More Joy Is Possible!

Color Theory

“Colors must fit together as pieces in a puzzle or cogs in a wheel.” - Hans Hofmann

Take a step back and look at yourself in a full-length mirror. What do you see? Your silhouette comes with beautiful coloring right out of the gate. Your eyes, hair, and skin all have tones and hues that work together to form a unique you. When you dress with color in harmony with your natural color pallet, you will feel more vibrant. You will feel more like you.

Finding the colors that complement your particular tint will positively impact your confidence. You can go from looking ill to illuminated with a simple swap of color tone—even within the same “color.”

The take-away here is to be conscious of your colors because they make a difference. Look in your closet. Is there a specific color you tend to gravitate to most because you like the way it makes you look (not because someone told you it was your color, but that you want the way it brings out your eyes)? It could be because subconsciously, you know they work with your coloring best.

Color is challenging because it’s emotional. Sometimes we love a specific shade because it makes us happy or we think it’s beautiful. But, it may not complement our natural hues. You just need to navigate whether your pallet should be filled with jewel or earth tones. Fear not. You can still wear the entire rainbow.

The colors you choose to surround your face are most important because out of all your features, your face is where people will be paying the most attention. It’s also the place where you have the opportunity to enhance your hair and eyes most.

Color Theory

What is color theory? Color theory is a set of rules and guidelines that help communicate with an audience. It can be broken into four parts – color groups – color value – color tone – and color formulas/schemes. When you understand these rules and procedures, you can use this knowledge to alter the human mind and perception.

Color Wheel

Back in the 17th century, a man who went by the name of Sir Isaac Newton discovered the spectrum of light. Through his research, he developed the first-ever color wheel.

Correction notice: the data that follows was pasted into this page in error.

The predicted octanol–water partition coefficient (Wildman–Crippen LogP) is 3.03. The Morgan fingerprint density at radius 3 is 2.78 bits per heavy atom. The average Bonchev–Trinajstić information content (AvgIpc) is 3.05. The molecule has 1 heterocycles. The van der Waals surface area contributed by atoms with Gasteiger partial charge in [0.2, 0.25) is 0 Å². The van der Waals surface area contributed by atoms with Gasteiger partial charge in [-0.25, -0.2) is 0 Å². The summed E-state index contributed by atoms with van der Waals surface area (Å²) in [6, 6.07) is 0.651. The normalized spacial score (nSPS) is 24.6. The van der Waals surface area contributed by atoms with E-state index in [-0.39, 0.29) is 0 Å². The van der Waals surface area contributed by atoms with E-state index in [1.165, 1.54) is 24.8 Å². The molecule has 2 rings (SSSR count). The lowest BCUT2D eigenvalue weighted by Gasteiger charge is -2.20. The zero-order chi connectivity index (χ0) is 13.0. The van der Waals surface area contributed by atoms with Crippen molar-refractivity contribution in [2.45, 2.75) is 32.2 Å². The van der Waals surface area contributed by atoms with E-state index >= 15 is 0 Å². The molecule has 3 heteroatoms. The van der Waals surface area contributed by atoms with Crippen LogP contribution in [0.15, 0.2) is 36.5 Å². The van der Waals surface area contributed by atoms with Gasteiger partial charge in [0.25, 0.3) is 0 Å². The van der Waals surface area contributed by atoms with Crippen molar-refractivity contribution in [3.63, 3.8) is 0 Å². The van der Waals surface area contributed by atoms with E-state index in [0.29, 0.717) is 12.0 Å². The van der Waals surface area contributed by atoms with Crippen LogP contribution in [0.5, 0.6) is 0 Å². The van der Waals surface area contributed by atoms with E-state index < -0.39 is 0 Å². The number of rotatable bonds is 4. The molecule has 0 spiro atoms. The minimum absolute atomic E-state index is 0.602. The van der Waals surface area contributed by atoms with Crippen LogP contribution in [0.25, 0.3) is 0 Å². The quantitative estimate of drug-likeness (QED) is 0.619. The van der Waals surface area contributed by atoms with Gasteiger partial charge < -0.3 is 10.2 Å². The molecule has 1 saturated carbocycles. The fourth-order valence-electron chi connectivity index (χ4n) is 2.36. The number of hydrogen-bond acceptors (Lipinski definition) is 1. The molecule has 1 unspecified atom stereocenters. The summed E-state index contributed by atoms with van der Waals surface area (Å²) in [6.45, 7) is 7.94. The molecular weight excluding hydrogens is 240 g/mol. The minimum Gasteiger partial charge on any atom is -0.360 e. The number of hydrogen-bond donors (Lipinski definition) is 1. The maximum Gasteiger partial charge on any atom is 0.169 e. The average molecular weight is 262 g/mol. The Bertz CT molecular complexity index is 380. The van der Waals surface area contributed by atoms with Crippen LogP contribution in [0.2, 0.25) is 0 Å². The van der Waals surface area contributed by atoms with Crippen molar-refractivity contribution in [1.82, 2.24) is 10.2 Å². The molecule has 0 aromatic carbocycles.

The color wheel shows an interpretation of color. It provides a tool that we can use to define color relationships and bring balance and harmony to design.

These colors can be split into three groups:

Primary (red, blue, yellow)
Secondary (mixes of primary colors)
Tertiary (or intermediate – mixes of primary and secondary colors)

Knowing these groups and referencing the color wheel is helpful to start when bringing color into designs.

Color Value

The color value is when you take a primary, secondary, or tertiary color and make it brighter or darker.

Adjusting the value of a color can bring depth, contrast, and balance to a design.

Check out this tool to find new color hues >>>

Color Tone

So what do all these colors mean? Let’s talk about the emotion and feeling that each shade can compose.


  • White – Purity / Sense of Space / Balance
  • Black – Powerful / Edgy / Sleek
  • Gray – Neutral / Timeless / Practical


  • Red – Romance / Intensity / Energy
  • Orange – Happy / Warmth / Enthusiasm
  • Yellow – Cheerful / Optimism / Friendliness
  • Green – Fresh / Growth / Harmony
  • Blue – Calm / Security / Confidence
  • Purple – Regal / Prosperity / Sophistication
  • Brown – Stability / Comfort / Organic
  • Pink – Love / Gentle / Fun

Color Schemes

Referencing the color wheel, color guidelines, and color tone, we can start to build a color scheme by using the formulas below:

Monochromatic – using one color, adjusting the hue to create color variations.

Analogous – three colors next to each other on the color wheel.

Complementary – colors directly across from each other on the color wheel.

  Split Complementary – colors on either side of the complementary color.

Triadic – using three colors evenly spaced on the color wheel.

Tetradic – combining two sets of complementary colors.

Tips + Tricks to Color

Be consistent. Once you find the colors you want to use for your brand, stick with them! Colors are a vital factor of a brand. They give you recognition. Think about the colors that come to mind when thinking of McDonald’s, Starbucks, Facebook, and so on. They have defined colors that help brand recognition and convey their authority.

Neutrals are necessary! White space is not a waste of space on your website. In fact, it plays a significant role on your screen. It allows for breathing room, space for the eye to rest, and room to visually collect information provided. But the key is balance. Too much white space and your site could look like it lacks, and not enough, and it could hurt your visual voice.

Think about your audience. Who are the people you are selling your service or product to? Do they have the same perception of color as you do? Take the time to understand why different people, cities, and countries have different perspectives on color and align that perception with your brand.

You deserve to be celebrated as you are. Mr. Rogers said it:

I like you as you are
I wouldn’t want to change you
Or even rearrange you
Not by far

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